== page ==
Ultra HD, including its logical successor 8K, was huge at last month’s International CES.
LAS VEGAS—4K display technology was huge at last month’s International CES and some of it made sense to me and some not so much. Many of you will recall that a few articles back I wrote about the 4K tutorial at the SMPTE conference in Hollywood last October. Much of what was presented there that I covered encouraged us to not fixate on the number of pixels but on other factors like high dynamic range, increased frame rate and increased color gamut.
At CES, the focus still seemed to be primarily on resolution. I think that is because resolution is an easy number to specify and explain to buyers at the show and to consumers in the stores. And if the demonstration is set up correctly with the viewer looking at a screen that is one and a half picture height away, the impact is stunning. Displays at Hisense, LG, Sony, Samsung, Panasonic and Sharp all had viewing areas with marks for the screen resolution “sweet spot.” A few even had setups that also provided immersive sound fields that were awesome.
This is one of the reasons I feel that 4K has the potential to resonate with the consumers that 3D could not seem to find. At the right viewing distance, a lot of 4K content creates a more realistic 3D impression than the majority of live action 3D content that I have seen. The challenge is that if you visit virtually any store selling television and displays, they are not set up correctly so much of the impact attributable to resolution will be lost. That will carry over to the consumers home where it is likely the environment will be even less friendly to resolution benefits than the showroom floor.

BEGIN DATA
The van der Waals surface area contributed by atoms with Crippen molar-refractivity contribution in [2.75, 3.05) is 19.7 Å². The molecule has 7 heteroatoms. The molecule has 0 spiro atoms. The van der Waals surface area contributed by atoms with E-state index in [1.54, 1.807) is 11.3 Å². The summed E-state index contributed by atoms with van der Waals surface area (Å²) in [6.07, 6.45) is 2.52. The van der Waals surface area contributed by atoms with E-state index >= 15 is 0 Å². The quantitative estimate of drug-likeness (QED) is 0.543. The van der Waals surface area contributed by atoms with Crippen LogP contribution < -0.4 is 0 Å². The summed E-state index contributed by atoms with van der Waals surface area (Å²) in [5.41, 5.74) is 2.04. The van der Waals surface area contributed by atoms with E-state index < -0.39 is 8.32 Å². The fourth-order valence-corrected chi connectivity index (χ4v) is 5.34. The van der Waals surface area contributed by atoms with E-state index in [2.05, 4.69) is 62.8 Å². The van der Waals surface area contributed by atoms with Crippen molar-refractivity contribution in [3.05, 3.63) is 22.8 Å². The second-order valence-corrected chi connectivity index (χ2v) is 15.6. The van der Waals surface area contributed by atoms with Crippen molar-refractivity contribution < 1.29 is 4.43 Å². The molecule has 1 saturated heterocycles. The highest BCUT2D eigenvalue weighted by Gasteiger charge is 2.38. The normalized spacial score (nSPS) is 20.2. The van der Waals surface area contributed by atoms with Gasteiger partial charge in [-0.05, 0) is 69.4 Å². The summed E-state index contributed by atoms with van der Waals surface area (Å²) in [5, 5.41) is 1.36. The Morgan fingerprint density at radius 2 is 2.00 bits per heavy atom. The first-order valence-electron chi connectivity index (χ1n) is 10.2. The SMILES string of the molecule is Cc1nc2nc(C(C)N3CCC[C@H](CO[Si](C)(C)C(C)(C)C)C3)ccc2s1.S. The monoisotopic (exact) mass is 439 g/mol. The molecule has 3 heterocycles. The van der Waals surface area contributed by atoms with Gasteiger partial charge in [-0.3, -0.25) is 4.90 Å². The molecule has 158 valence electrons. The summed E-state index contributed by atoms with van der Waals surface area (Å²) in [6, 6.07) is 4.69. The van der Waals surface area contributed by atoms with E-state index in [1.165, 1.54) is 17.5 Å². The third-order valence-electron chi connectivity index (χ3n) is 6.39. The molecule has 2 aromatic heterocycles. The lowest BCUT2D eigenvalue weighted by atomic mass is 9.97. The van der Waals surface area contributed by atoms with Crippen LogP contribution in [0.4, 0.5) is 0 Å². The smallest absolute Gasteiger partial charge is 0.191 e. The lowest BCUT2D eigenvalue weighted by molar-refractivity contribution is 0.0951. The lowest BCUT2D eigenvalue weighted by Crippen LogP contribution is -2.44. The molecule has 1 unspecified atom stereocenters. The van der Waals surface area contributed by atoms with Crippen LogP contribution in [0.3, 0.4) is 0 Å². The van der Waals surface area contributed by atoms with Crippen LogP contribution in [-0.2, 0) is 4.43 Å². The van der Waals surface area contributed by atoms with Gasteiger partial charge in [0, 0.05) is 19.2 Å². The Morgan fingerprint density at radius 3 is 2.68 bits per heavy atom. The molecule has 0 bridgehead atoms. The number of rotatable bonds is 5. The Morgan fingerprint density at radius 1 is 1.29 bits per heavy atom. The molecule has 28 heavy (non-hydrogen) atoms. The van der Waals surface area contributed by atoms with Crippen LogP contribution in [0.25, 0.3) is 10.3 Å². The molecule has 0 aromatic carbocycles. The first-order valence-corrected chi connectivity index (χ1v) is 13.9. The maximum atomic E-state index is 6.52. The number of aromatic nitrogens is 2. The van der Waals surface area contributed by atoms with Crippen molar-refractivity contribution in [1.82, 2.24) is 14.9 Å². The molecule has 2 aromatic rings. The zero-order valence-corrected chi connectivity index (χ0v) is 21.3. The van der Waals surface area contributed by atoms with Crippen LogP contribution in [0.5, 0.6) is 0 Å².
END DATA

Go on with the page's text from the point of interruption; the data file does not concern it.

ENHANCED COLOR REPRODUCTION
One technology that I did find intriguing was not actually on the floor at CES but over in a hospitality suite at the Las Vegas Hotel where QD Vision was demonstrating their ColorIQ nanocrystal technology for providing enhanced color reproduction in edge lit LED displays. While OLED, an emissive technology is impressive, it is still a developing and very expensive so edge lit displays will continue to dominate markets for some time. The drawback is that white LED’s used in the displays are not truly white; they are blue with a phosphor coating that provide a spreading of the light emitted to create green and red emissions. Because the spread of the light is diffused, the color rendering of the images tends to be diffused and lack purity.
QD’s technology involves using blue LEDs as the side lights and inserting a strip of their quantum dot material between the LEDs and the display panel. The quantum dot material is used to essentially tune the light from the LEDs into three extremely coherent and narrow bands of blue, green and red. By eliminating the overlap or diffusing of the primary colors, the images reproduced are much more vibrant. The added benefit is that while the blue light emitted suffers a very minor reduction compared to the white LED, there is a significant increase in the amount of green and red that provides a for a significant increase in color gamut.
According to the representatives of QD Vision, a Lexington, Mass.-based developer of advanced display and lighting technology, the benefit of this technology is that it is easily deployable into existing manufacturing processes on current displays. The benefit that I saw was that the enhanced color reproduction was significant and noticeable regardless of viewing distance from the displays and as I stated above, these types of improvements will do more to impact viewers in their environments than an increased pixel count.
SAMSUNG’S UHD EVOLUTION KIT
Why should I as a broadcaster really care about 4K? Well as I have stated in earlier articles, I look at 4K as a way for IPTV to produce content that is future resistant; the higher the quality of the master, the better it will look upon reproduction.